But we Christians should see death not as a purely personal event, but also as a prophetic event, that is, our death should resemble the death of Jesus. Therefore pray that your death will be a moment of peace for your family (and for the family of the world), where filial feuds are set aside, and siblings walk down the “via della conciliazione” as they pay their final respects to you. “Blessed are those who die in the Lord.” Why? Well, because when we die “in the Lord” (in God’s grace) our death, too, will have a “healing effect” and help the world live in peace. That’s what death does.

          Praised be Jesus Christ!

Strike a Pose

Taking the next step in drawing closer to Christ

John 10:31-42 The Jews picked up rocks to stone Jesus. Jesus answered them, "I have shown you many good works from my Father. For which of these are you trying to stone me?" The Jews answered him, "We are not stoning you for a good work but for blasphemy. You, a man, are making yourself God." Jesus answered them, "Is it not written in your law, 'I said, 'You are gods"'? If it calls them gods to whom the word of God came, and Scripture cannot be set aside, can you say that the one whom the Father has consecrated and sent into the world blasphemes because I said, 'I am the Son of God'? Then they tried again to arrest him; but he escaped from their power. He went back across the Jordan to the place where John first baptized, and there he remained. Many came to him and said, "John performed no sign, but everything John said about this man was true." And many there began to believe in him.

          Throughout our life we strike a different pose in our relationship with Jesus Christ. We travel a long journey with Jesus from where we start with him and where we finish. When we are small children, we cannot get enough of Jesus, “curiosity kills the cat.” Small children love to serve at Mass, they sing at Mass, they say the prayers at Mass. When we become teenagers, we’re too smart for Jesus, just like we’re too smart for our parents. Mark Twain once quipped, “When I was 17 I couldn’t believe how stupid my father was. When I turned 21 I couldn’t believe how much he had learned in 4 years.” Faith seems foolish. When we are young adults we don’t have time for Jesus because we’re too busy with our work, our wife and our weekend. As adults, we see Jesus either as a friend or as a foe. He’s a friend when life “goes super” and he’s a foe when life “goes south.” Richard Dawkins, the loud and proud atheist, once said: “I think a case can be made that faith is one of the world’s greatest evils, comparable to the small-pox virus but harder to eradicate” (“Is Science a Religion?” The Humanist, January, 1997). The final pose we strike is toward the end of life when we call Fr. John to come to the hospital to anoint us because we’re knocking on death’s door. After retirement, many people start going to daily Mass.  We have time for Jesus.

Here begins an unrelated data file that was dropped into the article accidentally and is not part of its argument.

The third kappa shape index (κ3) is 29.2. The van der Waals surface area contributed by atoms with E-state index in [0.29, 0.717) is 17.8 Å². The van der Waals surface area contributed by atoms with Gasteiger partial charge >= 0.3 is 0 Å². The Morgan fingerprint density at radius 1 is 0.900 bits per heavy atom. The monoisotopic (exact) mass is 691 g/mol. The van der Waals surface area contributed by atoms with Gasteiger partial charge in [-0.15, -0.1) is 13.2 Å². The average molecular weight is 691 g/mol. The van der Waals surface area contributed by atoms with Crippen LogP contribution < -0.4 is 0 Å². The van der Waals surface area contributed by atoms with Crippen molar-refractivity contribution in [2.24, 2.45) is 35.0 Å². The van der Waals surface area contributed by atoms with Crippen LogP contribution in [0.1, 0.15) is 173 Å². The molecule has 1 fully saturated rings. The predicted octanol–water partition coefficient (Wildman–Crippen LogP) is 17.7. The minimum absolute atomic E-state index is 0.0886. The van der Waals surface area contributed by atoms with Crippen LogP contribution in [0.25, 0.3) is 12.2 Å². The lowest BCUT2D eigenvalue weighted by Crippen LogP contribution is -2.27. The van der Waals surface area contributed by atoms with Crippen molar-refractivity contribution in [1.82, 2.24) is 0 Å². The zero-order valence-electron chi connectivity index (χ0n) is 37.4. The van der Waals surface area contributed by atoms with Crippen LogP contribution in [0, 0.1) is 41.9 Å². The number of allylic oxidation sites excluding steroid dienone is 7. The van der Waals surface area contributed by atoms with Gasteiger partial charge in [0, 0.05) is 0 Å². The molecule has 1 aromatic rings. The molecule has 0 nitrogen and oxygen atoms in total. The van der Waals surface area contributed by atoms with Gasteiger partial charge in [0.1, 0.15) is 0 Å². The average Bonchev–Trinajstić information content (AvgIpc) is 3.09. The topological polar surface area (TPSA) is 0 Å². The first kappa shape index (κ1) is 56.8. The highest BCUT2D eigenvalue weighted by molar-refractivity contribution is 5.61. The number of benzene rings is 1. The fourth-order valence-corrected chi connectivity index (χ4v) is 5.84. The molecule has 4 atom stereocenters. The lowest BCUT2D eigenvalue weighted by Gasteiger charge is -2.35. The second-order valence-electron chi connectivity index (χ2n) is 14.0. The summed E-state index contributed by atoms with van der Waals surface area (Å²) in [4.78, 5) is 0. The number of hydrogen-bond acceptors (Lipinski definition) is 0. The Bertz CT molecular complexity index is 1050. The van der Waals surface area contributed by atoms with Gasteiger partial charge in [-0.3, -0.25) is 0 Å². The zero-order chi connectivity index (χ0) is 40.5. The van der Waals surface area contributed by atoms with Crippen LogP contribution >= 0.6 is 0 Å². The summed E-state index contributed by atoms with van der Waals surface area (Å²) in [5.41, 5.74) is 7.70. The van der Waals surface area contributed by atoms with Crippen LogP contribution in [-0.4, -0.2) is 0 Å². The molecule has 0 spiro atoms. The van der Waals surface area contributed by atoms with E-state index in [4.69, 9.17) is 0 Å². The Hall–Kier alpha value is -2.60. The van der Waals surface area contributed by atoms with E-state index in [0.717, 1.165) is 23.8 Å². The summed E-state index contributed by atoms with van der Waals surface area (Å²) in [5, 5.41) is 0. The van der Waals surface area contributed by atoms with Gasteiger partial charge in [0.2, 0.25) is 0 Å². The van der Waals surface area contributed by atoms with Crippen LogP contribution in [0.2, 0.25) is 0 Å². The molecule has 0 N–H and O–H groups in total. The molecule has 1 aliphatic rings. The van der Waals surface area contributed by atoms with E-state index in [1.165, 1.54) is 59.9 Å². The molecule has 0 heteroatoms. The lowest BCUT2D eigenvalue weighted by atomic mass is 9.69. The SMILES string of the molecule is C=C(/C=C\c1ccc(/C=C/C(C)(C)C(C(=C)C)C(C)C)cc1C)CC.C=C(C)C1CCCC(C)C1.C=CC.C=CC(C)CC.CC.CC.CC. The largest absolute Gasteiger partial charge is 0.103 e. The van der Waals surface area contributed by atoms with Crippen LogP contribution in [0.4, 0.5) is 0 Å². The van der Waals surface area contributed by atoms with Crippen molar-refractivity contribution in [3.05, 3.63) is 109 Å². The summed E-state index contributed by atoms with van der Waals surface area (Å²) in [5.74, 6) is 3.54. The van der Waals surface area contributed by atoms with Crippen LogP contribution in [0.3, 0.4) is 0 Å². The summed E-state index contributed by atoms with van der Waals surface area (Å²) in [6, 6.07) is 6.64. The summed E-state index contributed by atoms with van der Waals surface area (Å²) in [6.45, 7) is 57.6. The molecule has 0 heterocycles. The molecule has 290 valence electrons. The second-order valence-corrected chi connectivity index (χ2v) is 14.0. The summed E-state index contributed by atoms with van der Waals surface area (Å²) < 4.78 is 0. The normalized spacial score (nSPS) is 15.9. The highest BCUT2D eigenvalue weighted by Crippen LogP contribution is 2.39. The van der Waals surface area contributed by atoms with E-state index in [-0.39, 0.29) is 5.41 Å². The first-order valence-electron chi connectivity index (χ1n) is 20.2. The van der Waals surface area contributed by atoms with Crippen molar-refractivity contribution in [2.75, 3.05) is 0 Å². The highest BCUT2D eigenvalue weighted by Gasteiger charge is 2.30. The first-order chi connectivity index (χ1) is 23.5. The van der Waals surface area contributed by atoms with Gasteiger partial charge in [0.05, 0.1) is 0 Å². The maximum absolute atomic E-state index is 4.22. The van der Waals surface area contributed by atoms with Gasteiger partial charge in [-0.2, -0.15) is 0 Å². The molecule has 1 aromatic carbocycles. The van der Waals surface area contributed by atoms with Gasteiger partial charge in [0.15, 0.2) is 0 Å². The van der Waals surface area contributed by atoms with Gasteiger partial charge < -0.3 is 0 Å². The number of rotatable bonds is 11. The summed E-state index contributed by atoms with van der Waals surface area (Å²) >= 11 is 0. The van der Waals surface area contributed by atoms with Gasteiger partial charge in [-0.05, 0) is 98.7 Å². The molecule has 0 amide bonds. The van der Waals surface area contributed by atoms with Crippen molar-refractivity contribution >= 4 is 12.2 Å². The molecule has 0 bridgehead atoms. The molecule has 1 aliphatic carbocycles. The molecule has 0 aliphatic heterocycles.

Throughout the gospel people strike different poses to Jesus, these poses are especially pronounced in the gospel of John. Today’s gospel pericope shows adults who see Jesus as either friend or foe. The gospel begins by saying, “The Jews picked up rocks to stone Jesus.” Those Jews felt like Richard Dawkins and saw Jesus like “the small-pox virus” and in need of eradication. The gospel, however, concludes with the line, “Many [Jews] came to him and said, ‘John performed no sign, but everything John said about this man was true.’ And many there began to believe in him.” Their faith life was “going super,” and faith was fun. But that faith would soon be tested and tried on Good Friday. I saw a bumpersticker once that asked the provocative question: “Do you feel far from God?  Well, who moved?” You can almost plot, like points on a graph, where people are on their journey to Jesus; how we’re moving closer or farther from him.

          Every day I try to remind our church staff that our job at this parish, from priest to PRE teacher, from secretary to sacristan, is to “bring people closer to Christ.” The key word there is “closer,” meaning just get people to take the next step on the journey to Jesus, not necessarily get them to the end of the journey, the last step. For instance, my job in preaching at Mass is just to get people to want to come back next Sunday to Mass, not to make them Mother Teresa. Just come back next Sunday and hear a little more. It may help parents to remember this as well and be more patient with your children. The pose your child strikes today – whether he thinks Jesus is a rockstar or not – will change, evolve, wax and wane over time, so just help them take the next step, not the last step. This may even help you be more patient with your own spiritual life, understanding that the fluctuations in our own faith life, and not to become too discouraged, but persevere. Just take the next step, not the last step.